1. The Age of Miracles, Karen Thompson Walker, $26.
Julia and her parents are shocked one day by news of an inexplicable disaster in this coming-of-age tale.
“We didn’t notice right away,” says Julia. “We couldn’t feel it.” But that night as she and her parents wait for the sun to set, nothing happens. Street lights come on, yet the sun still shines. The Earth’s rotation has slowed and continues to slow, minute by minute, hour by hour. No one knows why. Nothing can be done.
In the midst of the catastrophe, some try to run, packing up their families and treasured belongings — but how can you escape Earth itself? Others try to adapt to the ever-increasing day length; still others cling to the 24-hour clock, setting alarms to stay on track.
Julia and her parents cope as best they can. Her mother stockpiles food; her father, a doctor, insists on continuing to work; the two drift further and further apart. In many ways, Julia’s concerns remain those of any preteen: friendships, boys, her parents’ arguments and the everyday miracles of middle school, a “time when kids shot up three inches over the summer, when breasts bloomed from nothing, when voices dipped and dove.” It cannot be denied, though: Time is wonkily marching on, and Julia is all too wise to the consequences — and the dangers to come.
Karen Thompson Walker’s tight focus on Julia and her family astutely amplifies the tragedy facing all of Earth’s inhabitants. She wisely lets readers fill in the blanks as to how the characters are feeling, and the effect is, ironically, one of heightened emotion — although it seems odd there isn’t more sheer terror depicted, given what’s happening. This debut novel is an immensely moving, unpredictable read that leaves you with the realization that no matter how much things change, they always stay the same. – Laurie Grassi
2. The Girl Who Fell From the Sky, Simon Mawer, $25.
Simon Mawer eloquently blends romance and suspense in this thrilling tale. It’s the Second World War and British forces are performing espionage missions in occupied Europe. Marian Sutro, the teenage daughter of a diplomat, is hand-picked by the Allies to be trained as a spy. Her mission: to pass on a vital message. The target: a nuclear physicist who was her childhood crush. For those who love Old World charm and breathtaking intrigue, this is sure to become an instant favourite. – Lindsay Grummett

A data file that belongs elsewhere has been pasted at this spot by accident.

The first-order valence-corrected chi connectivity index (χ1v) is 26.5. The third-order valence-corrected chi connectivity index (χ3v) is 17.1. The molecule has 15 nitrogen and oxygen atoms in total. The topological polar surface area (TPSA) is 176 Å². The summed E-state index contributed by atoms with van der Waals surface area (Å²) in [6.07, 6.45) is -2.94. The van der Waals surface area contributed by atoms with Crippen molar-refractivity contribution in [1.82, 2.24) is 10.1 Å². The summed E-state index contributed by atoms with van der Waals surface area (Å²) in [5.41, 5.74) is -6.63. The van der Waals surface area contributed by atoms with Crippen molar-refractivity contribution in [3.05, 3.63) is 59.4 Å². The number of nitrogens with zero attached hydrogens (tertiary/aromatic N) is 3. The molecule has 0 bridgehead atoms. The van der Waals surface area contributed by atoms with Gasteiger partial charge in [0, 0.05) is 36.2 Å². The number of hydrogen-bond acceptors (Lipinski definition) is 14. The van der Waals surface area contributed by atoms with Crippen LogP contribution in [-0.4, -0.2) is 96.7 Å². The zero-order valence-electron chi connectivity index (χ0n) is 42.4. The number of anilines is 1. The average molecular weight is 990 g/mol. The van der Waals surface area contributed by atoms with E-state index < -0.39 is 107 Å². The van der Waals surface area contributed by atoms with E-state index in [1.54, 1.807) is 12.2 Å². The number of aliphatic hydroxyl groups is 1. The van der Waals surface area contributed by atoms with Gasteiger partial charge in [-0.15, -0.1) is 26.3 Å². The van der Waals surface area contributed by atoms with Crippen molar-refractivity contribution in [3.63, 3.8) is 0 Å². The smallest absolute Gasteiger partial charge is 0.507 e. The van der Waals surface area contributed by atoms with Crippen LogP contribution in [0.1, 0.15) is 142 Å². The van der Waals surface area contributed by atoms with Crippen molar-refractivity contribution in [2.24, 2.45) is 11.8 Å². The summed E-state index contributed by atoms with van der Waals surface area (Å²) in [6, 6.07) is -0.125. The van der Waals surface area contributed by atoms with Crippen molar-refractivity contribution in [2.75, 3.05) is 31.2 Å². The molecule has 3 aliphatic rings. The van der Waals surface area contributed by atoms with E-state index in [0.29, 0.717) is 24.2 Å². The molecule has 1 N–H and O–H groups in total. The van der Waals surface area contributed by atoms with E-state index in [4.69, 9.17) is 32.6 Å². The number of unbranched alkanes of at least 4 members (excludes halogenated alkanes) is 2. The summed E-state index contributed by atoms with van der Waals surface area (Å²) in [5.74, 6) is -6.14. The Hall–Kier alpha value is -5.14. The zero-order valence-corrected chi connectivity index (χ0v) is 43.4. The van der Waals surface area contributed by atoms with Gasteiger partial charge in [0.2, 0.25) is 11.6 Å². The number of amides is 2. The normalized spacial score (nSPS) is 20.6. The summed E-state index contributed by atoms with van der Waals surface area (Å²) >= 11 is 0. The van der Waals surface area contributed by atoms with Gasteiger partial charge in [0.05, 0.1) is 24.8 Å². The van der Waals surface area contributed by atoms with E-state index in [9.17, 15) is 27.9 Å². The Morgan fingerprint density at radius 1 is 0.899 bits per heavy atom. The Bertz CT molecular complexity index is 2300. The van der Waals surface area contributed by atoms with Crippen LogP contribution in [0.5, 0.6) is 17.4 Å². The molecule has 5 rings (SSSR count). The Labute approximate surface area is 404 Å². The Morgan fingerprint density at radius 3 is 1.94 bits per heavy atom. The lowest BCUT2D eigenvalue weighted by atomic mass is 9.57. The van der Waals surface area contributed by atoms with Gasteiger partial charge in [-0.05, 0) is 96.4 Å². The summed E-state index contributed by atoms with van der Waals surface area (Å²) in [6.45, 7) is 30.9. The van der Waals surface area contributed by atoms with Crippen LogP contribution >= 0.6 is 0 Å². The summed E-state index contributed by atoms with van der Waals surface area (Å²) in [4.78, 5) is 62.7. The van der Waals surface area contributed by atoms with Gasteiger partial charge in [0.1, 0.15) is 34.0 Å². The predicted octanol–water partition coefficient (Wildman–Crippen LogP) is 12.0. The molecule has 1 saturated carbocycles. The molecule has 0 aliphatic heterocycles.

3. The Lost Souls of Angelkov, Linda Holeman, $23.
The wife of a wealthy Russian landowner, Antonina finds her world destroyed when bitter former servants kidnap her beloved son and seriously injure her husband. Grief-stricken, Antonina finds herself increasingly relying on her family’s mysterious Siberian estate steward — but will he also betray her? An evocative read with compelling characters. – Dominique Lamberton
4. Shine Shine Shine, Lydia Netzer, $13.
Maxon Mann, a brilliant if socially inept astronaut, is off in space to colonize the moon with self-replicating robots, leaving Sunny, his beautiful pregnant wife, and his son, Bubber, back on earth. In the cozy suburbs of Norfolk, Virginia, Sunny has constrained herself to fit into the rigid model of the ideal wife (think Stepford without the sinister overtones). She leads the perfect existence — that is, until a routine drive to drop off her son at school ends in a sudden collision. The accident is the start of an unexpected series of events: We learn that Sunny, with her flawless sun-kissed locks, is actually bald; Bubber’s behaviour begins to cause alarm, and a wayward meteor hits Maxon’s rocket. From the ensuing wreckage, stores within stories unfold, of dark secrets and even murders, kicking off our journey into Sunny’s self-discovery and the mystery that is Maxon. – Alanna Glassman
5. Some Kind of Fairy Tale, $25, Graham Joyce.
World Fantasy Award-winner Graham Joyce spins a dark, enchanted narrative in his latest book, set in the English countryside. On Christmas Day, the Martins get a shocking visit from their daughter, who disappeared 20 years earlier. Hurt and confused, they’re suspicious. Did she run away? Did fairies capture her, as she says? Was she actually kidnapped, and is her fanciful delusion a coping mechanism? Or is something more ominous at work? A riveting blend of historical folklore, mystery and scenes of risqué revelry. – Janet Ho